September 27, 2007

Justice Delayed...and Delayed and Delayed

A contract murderer just received a temporary stay of execution by the governor. This guy has had twenty-five years of life since the murder and his initial trial, but let's make sure that he is comfortable and had every chance.

I'm on the fence about capital punishment--not so much for it...unless one of my relatives was killed. However, justice delayed is justice denied, and justice has been delayed too long for the citizens and the murdered man's family, if there are any still around. In thinking about this issue, consider this case.

Governor grants stay of execution

MONTGOMERY – Gov. Bob Riley granted a 45-day stay of execution this morning to Thomas Douglas Arthur who was scheduled to die by lethal injection at 6 p.m. at Holman Prison near Atmore. ..."The evidence is overwhelming that Thomas Arthur is guilty and he will be executed for his crime," Riley said.

In a related article, I loved this classic comment from the murderer.

He admits he was having an affair with Troy Wicker's wife. He admits an earlier murder, for which he was still in work release when Wicker was killed. He admits shooting a jailer during an escape.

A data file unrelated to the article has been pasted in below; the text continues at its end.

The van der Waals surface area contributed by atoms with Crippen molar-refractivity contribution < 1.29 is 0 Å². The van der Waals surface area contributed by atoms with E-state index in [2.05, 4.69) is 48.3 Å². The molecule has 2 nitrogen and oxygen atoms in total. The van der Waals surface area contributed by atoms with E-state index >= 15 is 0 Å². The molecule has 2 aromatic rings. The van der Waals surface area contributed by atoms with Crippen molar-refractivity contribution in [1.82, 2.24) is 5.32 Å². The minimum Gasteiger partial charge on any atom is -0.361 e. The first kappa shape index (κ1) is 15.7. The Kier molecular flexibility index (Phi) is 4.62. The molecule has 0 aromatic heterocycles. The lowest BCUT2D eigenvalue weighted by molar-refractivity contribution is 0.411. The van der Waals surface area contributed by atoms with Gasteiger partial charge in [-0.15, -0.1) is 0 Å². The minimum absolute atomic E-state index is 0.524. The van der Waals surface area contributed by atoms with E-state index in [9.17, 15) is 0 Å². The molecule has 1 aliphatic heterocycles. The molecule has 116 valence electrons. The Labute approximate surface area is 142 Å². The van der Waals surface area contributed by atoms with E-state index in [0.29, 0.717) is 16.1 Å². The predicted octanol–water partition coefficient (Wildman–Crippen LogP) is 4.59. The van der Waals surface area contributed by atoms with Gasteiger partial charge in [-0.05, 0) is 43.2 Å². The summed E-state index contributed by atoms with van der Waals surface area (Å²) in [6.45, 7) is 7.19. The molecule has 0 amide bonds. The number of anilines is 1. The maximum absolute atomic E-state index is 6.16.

"I've got a checkered past," Arthur told me in 2001, "but I'm not running for citizen of the year."

What a joke! "Checkered past." Not "citizen of the year." By trying to brush off those crimes with such a flippant comment, this guy needs to be on Hillary Clinton's campaign staff.

Now, the same journalist who provided that quote had this to say at the end of her article about giving him another chance with one more time-delaying appeal.

He's not the best person in the world. He may not even be the best person on Death Row. But that's not the point. It's this: What kind of people are we?

Some people (I assume the writer is a liberal) are never happy. Am I responsible for what he did and the long-established laws of the state? And, forget that "we" business. The question needs to be switched to ask what kind of person is the murderer, besides not being "citizen of the year?" He committed the crime and got caught and now has to pay.

Now, here's my concern. I don't mind another forty-five day stay, but why does the process take so long, in this case twenty-five years, to carry out capital punishments? The guy could have died of old age first. I don't recommend that we adopt the system that had Saddam Hussein hanging three months after his conviction, even though I have to say that Iraq has a better handle on swift and sure punishment.

But, we either change the laws and do away with capital punishment or we carry out the laws on a timely basis, without unreasonable time delays, for the sake of justice for the citizens and for the families of the murdered.

Oh, and I don't want to even think about what the frivolous delays have cost the taxpayers or how that money could be used to improve the prisons for others, but that's a financial and a moral issue rather than a legal and a moral issue.

Capital punishment - it may be repealed but, until such time, it should be administered in a timely manner in accordance with justice.

For earlier details on the conviction and appeals, click on "Read More."


3/23/01 - Alabama

Killer who "knows how to work the system" lets appeal deadlines expire